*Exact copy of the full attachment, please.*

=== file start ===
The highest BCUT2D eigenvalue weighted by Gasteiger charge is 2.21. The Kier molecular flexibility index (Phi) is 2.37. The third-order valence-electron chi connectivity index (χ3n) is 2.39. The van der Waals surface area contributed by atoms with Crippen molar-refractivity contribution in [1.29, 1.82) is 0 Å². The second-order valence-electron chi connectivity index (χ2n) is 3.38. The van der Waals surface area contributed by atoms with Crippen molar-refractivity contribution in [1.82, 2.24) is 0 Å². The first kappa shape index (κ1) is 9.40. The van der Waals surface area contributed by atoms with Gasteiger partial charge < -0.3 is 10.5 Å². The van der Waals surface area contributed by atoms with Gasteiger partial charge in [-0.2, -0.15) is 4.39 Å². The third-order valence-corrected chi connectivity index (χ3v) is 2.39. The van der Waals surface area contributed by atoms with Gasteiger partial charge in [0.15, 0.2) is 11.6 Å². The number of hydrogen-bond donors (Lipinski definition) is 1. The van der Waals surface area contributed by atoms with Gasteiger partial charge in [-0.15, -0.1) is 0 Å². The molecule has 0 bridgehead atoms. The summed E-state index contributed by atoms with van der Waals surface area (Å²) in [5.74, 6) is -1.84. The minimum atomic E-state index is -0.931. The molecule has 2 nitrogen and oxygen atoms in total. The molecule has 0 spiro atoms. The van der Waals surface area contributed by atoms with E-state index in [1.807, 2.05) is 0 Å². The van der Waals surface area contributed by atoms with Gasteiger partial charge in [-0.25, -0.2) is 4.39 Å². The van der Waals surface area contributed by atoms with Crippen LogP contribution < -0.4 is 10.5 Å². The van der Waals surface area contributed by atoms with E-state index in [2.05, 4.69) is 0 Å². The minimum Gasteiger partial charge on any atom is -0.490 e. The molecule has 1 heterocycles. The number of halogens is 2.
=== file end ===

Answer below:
The highest BCUT2D eigenvalue weighted by Gasteiger charge is 2.21. The Kier molecular flexibility index (Phi) is 2.37. The third-order valence-electron chi connectivity index (χ3n) is 2.39. The van der Waals surface area contributed by atoms with Crippen molar-refractivity contribution in [1.29, 1.82) is 0 Å². The second-order valence-electron chi connectivity index (χ2n) is 3.38. The van der Waals surface area contributed by atoms with Crippen molar-refractivity contribution in [1.82, 2.24) is 0 Å². The first kappa shape index (κ1) is 9.40. The van der Waals surface area contributed by atoms with Gasteiger partial charge < -0.3 is 10.5 Å². The van der Waals surface area contributed by atoms with Gasteiger partial charge in [-0.2, -0.15) is 4.39 Å². The third-order valence-corrected chi connectivity index (χ3v) is 2.39. The van der Waals surface area contributed by atoms with Gasteiger partial charge in [0.15, 0.2) is 11.6 Å². The number of hydrogen-bond donors (Lipinski definition) is 1. The van der Waals surface area contributed by atoms with Gasteiger partial charge in [-0.15, -0.1) is 0 Å². The molecule has 0 bridgehead atoms. The summed E-state index contributed by atoms with van der Waals surface area (Å²) in [5.74, 6) is -1.84. The minimum atomic E-state index is -0.931. The molecule has 2 nitrogen and oxygen atoms in total. The molecule has 0 spiro atoms. The van der Waals surface area contributed by atoms with E-state index in [1.807, 2.05) is 0 Å². The van der Waals surface area contributed by atoms with Gasteiger partial charge in [-0.25, -0.2) is 4.39 Å². The van der Waals surface area contributed by atoms with Crippen LogP contribution < -0.4 is 10.5 Å². The van der Waals surface area contributed by atoms with E-state index in [2.05, 4.69) is 0 Å². The minimum Gasteiger partial charge on any atom is -0.490 e. The molecule has 1 heterocycles. The number of halogens is 2.